Documentation and Role Assignment

The name of the game in a real-life disaster recovery situation is to have a meticulously detailed plan and well-thought-out designation of roles. The initial response to the outage is not the point at which you synthesize the recovery plan. Ideally, your response should be composed of explicitly planned recovery procedures including step-by-step instructions/commands that anyone on the IT team can execute to get your environment back up and running.

The most important clarification to make here is how you go about framing these disaster response protocols. Create plans based on loss categories in your environment, not based on the downtime-causing events. In other words, what assets could be lost/compromised at your organization (sites, applications, 3rd-party services, etc.)? You want your DR plan to be constructed at this level, because while your organization hopefully has a good understanding of what assets/systems you have to lose, the world is a terrifying oyster of chaos that could catalyze an outage in a variety of ways that surpass imagination. If you construct your DR response plan based on loss categories, you don’t have to worry about future events falling into a preconceived framework of downtime-triggering events.

Automation-Ready Technology and Ease of Management

It’s obvious where this recommendation is going. A thorough, easily-executable process is a good start for disaster recovery, but the best DR strategies lean heavily into “smart” automation. You want your systems to be able to react immediately to threat/outage detection and start automatically facilitating your DR processes.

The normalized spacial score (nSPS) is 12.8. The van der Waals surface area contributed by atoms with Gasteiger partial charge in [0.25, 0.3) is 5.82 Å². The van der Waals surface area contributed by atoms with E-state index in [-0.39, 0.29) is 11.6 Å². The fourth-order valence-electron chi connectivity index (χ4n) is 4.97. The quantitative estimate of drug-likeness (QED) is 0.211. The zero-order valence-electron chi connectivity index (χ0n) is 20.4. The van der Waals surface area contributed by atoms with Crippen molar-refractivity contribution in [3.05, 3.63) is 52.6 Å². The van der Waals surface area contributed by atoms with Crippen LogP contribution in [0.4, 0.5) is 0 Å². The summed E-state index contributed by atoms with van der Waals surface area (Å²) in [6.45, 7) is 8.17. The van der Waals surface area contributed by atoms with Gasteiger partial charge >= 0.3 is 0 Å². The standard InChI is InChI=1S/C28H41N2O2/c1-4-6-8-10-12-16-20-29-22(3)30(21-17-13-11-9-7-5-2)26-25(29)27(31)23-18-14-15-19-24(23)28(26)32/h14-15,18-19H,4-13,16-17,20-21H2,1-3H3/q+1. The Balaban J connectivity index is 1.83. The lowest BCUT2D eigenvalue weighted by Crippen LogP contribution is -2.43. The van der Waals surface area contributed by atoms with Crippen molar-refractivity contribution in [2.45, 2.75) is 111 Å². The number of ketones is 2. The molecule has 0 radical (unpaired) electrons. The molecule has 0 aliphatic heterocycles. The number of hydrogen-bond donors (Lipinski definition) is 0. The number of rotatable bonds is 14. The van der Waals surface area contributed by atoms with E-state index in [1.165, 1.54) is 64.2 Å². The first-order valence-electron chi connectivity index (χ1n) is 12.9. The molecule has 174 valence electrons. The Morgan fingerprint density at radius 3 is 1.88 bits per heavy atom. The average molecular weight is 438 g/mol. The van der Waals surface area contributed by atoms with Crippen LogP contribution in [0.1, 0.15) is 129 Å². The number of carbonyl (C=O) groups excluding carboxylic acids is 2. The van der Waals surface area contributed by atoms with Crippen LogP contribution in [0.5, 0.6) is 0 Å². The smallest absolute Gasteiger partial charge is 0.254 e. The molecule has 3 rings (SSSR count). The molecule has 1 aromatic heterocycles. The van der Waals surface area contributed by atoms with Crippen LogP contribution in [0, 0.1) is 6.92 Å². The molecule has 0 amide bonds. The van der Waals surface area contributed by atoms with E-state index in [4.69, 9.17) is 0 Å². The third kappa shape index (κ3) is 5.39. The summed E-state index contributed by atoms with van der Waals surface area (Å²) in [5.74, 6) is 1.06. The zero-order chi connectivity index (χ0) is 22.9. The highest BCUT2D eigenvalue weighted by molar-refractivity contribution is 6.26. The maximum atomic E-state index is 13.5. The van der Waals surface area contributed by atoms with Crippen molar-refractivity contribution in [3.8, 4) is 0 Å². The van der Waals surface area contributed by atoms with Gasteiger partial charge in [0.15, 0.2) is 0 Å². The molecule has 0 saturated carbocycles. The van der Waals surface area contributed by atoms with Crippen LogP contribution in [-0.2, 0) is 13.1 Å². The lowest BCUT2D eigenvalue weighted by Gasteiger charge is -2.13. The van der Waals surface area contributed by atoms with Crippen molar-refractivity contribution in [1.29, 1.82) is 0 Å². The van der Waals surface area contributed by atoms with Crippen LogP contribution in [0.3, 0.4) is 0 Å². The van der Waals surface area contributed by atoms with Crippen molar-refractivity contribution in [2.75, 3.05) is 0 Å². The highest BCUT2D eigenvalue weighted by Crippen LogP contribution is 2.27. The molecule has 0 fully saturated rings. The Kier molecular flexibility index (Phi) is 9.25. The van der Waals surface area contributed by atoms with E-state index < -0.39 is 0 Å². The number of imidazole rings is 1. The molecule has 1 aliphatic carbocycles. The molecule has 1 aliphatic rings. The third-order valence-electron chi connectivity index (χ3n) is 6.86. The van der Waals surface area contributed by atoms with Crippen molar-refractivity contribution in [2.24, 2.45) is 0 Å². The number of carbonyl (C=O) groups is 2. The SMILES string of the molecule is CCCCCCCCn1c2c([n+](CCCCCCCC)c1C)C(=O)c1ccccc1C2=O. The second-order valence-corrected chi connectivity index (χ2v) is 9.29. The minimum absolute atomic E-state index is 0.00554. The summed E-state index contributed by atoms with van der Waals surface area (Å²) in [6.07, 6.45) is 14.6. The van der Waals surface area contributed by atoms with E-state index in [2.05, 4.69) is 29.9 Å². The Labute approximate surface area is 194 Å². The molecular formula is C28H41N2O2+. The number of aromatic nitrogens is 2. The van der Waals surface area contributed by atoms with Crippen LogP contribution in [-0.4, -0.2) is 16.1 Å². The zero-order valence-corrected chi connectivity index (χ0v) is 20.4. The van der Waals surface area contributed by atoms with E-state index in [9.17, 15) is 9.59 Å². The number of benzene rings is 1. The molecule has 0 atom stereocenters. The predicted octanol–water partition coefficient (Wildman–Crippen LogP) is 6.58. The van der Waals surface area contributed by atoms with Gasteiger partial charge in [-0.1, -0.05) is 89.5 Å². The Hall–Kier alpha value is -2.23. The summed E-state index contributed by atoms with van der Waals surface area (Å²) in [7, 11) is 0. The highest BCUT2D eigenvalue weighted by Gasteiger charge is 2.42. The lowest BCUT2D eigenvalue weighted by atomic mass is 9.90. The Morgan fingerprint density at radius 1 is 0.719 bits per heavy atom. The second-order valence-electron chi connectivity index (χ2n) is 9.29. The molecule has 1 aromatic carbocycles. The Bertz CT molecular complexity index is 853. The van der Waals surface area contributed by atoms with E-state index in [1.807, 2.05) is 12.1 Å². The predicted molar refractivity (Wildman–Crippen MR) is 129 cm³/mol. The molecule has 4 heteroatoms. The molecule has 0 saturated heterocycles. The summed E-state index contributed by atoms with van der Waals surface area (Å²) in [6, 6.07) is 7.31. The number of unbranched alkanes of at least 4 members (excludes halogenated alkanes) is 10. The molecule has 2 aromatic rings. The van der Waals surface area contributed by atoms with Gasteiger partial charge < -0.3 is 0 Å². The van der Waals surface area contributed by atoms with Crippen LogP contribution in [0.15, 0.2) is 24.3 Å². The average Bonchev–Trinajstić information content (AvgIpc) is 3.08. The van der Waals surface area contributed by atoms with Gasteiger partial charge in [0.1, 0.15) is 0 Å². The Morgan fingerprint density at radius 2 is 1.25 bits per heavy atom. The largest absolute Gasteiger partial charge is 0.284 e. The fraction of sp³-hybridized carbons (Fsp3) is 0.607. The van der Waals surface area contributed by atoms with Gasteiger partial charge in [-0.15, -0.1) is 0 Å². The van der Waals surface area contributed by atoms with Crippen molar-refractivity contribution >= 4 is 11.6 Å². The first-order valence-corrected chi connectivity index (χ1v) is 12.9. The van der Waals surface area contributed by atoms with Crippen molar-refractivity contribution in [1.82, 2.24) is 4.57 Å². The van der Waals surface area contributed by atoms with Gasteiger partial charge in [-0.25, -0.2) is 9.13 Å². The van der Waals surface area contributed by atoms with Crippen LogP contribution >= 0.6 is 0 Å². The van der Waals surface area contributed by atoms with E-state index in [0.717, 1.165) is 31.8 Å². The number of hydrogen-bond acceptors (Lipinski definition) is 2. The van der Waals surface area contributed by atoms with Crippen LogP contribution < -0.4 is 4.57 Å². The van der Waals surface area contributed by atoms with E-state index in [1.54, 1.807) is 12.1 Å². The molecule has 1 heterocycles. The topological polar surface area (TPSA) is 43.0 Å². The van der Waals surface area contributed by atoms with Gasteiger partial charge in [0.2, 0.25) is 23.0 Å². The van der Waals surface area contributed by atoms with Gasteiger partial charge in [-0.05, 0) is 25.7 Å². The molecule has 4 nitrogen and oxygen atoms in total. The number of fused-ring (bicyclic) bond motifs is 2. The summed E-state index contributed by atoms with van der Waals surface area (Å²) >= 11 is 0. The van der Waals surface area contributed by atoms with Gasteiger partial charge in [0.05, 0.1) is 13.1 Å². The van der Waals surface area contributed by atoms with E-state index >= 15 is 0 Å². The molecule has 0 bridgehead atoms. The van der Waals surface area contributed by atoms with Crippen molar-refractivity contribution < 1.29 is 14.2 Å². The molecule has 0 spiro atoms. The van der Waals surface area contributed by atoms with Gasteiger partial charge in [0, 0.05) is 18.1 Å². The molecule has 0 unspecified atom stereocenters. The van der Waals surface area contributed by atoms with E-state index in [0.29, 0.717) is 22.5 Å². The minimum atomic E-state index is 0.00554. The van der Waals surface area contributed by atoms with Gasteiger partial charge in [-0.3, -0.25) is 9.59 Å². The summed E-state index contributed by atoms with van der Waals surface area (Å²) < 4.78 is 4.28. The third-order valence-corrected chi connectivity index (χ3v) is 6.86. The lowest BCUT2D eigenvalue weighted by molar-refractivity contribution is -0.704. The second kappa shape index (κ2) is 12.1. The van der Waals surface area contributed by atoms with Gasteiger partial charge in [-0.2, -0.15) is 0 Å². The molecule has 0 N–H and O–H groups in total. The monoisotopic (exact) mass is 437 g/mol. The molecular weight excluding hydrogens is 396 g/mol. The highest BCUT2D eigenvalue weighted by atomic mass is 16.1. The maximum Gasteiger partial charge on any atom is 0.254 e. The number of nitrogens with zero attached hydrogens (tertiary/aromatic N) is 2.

Lastly, the best DR management strategies minimize concurrent recovery solutions and unify your environment for the simplest user experience. For example, you are not doing your IT team any favors by having to manage separate SQL Server Availability Groups on Windows and Linux.

Solutions like our DxEnterprise smart HA clustering software do just that. Not only can this solution be easily extended to provided multi-subnet disaster recovery with smart automation, but it also enables you to use a single pane of glass to manage your entire SQL Server environment—mixed platforms, mixed versions/editions, mixed distributions, all of it.

In Conclusion

There are a lot of steps you can take to create the best disaster recovery strategy for your organization today, but the most important thing to remember is that DR planning never stops. It is an ongoing evolution that can never be faced with complacency. The best plans are supported by:

> Thorough research on how downtime affects your organization

> Alignment on expectations and DR requirements among all stakeholders

> Detailed documentation and explicitly written recovery steps for each of your organization’s vulnerable assets

> Automated, easy-to-manage technology to aid your organization’s recovery efforts and enable nearest-to-zero total downtime

 

DH2i has a software solution that checks all the boxes for a state-of-the-art disaster recovery framework, and the best part is it can be easily layered over any mix of infrastructure.

Sign up for a free demo and we’ll show you how easy DR management can be.

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Josh Achtemeier